Syndicated 2005-12-06 00:52:00 from esm


The musical and martial arts worlds have a history long enough to learn something from when thinking about new (which is a relative term, of course) fields of study. Something they both got right was the idea of "practice"; repetition of basic tasks so as to both reinforce the basics, and to prevent the student from "practicing" on the job (how embarassing to deliver that B as a b flat during your on-stage solo).

Let's apply that to the IT world. If you're a programmer, when is the last time you sat down and worked through some of the basics in your current development tool of choice? Written a b-tree implementation from scratch lately, complete with sorting and searching? How about just a basic list or queue? If you're a systems administrator, when is the last time you tried working through a simulated emergency, so that you're better prepared for the next fire you have to put out on the job? How quickly could you get the company's website back up if the database server needed a major component replacement? How about if that component was the complete disk array?

I wish this was my idea, of course, but I'm really just re-telling an excellent concept from Dave Thomas, one of the fellows who wrote The Pragmatic Programmer (I talked about it a long time ago over on Advogato back when I originally read it; if you haven't ever picked it up, I highly recommend it). He coined the term Code Kata in a bow to the Japanese concept of (Kata) in the martial arts. Literally "form", it could more practically be called "practice"; most forms of martial arts have a series of pre-determined forms, or Kata, that the student memorizes and exercises until they can be performed essentially from muscle memory.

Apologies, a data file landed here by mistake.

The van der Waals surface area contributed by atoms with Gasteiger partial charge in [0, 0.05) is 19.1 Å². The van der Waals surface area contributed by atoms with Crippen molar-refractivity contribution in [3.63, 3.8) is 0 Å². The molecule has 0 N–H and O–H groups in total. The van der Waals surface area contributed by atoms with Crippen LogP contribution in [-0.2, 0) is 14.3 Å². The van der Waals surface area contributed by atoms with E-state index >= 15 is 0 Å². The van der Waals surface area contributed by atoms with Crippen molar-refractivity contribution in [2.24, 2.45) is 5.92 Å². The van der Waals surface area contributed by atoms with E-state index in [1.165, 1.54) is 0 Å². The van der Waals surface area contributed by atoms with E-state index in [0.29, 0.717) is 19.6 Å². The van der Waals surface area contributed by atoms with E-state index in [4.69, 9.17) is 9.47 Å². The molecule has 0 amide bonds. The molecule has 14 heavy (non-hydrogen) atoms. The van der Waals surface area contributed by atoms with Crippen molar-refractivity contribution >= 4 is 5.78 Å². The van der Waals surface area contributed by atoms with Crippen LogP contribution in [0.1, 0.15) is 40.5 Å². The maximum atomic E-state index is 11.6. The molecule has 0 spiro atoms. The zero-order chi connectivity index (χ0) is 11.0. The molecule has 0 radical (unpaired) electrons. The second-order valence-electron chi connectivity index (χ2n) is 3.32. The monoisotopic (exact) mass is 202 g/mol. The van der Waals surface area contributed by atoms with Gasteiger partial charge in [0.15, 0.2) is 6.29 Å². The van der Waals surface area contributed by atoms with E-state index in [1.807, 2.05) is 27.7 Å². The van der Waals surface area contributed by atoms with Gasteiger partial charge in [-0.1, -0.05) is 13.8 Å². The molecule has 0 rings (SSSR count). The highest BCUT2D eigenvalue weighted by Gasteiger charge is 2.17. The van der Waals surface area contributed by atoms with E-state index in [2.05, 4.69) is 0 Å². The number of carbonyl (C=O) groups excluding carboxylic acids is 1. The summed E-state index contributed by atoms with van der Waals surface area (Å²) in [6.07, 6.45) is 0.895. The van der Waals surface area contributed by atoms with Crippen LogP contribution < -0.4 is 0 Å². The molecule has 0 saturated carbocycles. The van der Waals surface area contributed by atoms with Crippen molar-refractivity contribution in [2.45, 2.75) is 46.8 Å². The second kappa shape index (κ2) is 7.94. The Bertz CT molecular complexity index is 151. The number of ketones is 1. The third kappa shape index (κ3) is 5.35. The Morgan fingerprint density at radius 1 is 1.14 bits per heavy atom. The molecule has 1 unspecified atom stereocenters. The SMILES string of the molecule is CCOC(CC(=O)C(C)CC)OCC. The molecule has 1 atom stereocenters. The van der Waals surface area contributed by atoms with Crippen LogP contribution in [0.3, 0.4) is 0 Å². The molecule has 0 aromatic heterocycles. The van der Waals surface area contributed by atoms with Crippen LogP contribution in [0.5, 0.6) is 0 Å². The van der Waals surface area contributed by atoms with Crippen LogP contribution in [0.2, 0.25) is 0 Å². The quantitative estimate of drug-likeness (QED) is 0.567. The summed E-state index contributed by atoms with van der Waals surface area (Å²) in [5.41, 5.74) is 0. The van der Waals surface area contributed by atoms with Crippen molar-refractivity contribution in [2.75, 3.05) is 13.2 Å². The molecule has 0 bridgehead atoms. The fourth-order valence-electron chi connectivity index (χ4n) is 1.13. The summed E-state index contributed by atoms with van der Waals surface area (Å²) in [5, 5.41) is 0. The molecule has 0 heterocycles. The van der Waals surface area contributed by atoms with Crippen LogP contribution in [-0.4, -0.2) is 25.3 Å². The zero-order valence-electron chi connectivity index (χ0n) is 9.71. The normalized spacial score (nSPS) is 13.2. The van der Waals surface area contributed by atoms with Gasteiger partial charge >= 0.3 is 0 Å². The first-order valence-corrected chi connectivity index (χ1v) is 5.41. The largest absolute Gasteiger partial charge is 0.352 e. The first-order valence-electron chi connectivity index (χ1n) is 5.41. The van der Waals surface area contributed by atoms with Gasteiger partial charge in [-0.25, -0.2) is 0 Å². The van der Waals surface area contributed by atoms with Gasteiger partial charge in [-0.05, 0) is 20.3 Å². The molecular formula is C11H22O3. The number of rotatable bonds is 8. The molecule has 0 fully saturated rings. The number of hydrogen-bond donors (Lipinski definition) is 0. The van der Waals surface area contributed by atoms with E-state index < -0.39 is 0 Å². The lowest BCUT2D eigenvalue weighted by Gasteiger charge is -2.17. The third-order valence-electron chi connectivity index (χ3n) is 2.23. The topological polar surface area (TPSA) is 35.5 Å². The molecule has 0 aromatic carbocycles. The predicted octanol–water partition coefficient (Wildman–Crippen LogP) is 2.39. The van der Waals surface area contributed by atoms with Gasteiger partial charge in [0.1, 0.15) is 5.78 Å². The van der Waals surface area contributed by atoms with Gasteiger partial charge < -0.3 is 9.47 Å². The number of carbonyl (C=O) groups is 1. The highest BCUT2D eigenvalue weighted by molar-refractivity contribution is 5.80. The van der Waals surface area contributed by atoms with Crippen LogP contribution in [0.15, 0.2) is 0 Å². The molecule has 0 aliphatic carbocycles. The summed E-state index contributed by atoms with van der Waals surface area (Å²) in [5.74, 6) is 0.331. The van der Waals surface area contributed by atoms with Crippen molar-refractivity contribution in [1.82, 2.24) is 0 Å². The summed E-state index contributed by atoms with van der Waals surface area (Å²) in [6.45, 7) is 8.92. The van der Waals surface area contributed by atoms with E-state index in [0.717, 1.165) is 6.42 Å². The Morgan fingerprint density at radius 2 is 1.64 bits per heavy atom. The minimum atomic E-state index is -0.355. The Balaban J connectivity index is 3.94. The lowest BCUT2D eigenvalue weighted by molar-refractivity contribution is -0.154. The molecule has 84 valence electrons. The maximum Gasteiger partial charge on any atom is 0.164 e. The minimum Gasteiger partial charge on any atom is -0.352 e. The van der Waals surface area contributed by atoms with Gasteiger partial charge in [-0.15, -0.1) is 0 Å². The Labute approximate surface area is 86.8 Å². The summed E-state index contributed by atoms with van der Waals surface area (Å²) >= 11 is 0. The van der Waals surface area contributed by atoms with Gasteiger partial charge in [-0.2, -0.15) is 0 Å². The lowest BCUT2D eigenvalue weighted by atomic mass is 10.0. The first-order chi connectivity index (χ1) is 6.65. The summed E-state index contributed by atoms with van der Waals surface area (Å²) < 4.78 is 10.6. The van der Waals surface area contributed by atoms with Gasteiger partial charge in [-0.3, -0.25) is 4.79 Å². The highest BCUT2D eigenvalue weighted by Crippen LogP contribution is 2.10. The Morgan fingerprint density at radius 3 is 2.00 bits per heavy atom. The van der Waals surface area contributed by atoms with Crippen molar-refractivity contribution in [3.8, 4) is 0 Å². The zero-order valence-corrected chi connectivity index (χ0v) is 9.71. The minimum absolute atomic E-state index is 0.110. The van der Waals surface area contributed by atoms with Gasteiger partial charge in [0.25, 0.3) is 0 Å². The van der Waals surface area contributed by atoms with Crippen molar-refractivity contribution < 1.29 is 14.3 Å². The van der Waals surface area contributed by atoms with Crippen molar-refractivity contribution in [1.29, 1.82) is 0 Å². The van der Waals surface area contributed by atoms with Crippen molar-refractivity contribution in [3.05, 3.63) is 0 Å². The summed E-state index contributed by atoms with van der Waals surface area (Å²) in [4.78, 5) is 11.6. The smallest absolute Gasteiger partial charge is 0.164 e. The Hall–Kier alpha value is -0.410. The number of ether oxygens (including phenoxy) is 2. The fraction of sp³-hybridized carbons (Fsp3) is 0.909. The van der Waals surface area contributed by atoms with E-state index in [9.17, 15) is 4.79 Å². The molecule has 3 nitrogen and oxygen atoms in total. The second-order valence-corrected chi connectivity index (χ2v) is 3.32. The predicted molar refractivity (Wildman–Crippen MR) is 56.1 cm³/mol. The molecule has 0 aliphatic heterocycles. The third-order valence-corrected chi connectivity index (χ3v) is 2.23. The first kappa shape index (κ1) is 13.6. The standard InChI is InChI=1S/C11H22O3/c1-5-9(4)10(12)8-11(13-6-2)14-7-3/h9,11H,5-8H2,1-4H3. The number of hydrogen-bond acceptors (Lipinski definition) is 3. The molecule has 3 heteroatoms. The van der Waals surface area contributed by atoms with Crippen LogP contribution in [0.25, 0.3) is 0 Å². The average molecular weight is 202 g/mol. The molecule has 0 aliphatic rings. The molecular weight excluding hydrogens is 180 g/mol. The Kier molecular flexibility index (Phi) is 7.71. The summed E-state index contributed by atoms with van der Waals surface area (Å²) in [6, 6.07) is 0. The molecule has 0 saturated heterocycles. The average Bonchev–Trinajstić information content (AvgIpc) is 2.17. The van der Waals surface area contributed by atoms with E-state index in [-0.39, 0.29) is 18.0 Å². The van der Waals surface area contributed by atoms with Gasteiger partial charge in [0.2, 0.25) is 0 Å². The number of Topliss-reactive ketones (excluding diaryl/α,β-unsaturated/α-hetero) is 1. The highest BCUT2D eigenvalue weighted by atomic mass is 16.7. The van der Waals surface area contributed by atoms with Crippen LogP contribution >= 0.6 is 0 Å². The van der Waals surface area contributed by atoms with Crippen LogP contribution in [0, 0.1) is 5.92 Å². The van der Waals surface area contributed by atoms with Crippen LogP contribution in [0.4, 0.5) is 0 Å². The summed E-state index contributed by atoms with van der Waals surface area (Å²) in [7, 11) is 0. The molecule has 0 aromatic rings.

Similarly, Dave Thomas suggests 21 Code Kata for programmers to tackle during the practice sessions he thinks we're all missing out on. I've had a rudimentary form of this that I've tackled over time, but that was targetted mainly at the acquisition of new skills, not at practicing existing skills. So, I decided to start working on at least a few of these as time permits; having just started, it's amazing the amount of knowledge from back in my university days is still there (and how much trouble I seem to be having recovering it ;-)).

Practice is good.

Syndicated 2005-12-05 16:09:00 from esm

Outsourcing administration?

I read an excellent essay recently which discussed the fallacy that outsourcing programmers was akin to outsourcing manufacturing capabilities; he convincingly makes the argument that programming, unlike manufacturing, is an iterative design process. Just like you'd never see a major automotive manufacturer outsource it's design team, because design is their core competancy, outsourcing your programming talent (assuming software is your business) would similarly cripple your competitive advantage. His discussion got me thinking about my own chosen profession (systems administration, in case anyone reading this in the past might have mistaken me for one of those hippy geek programmers ;-)). Does his argument apply to systems administration and management, or do we have a job function that could be done from an operations manual?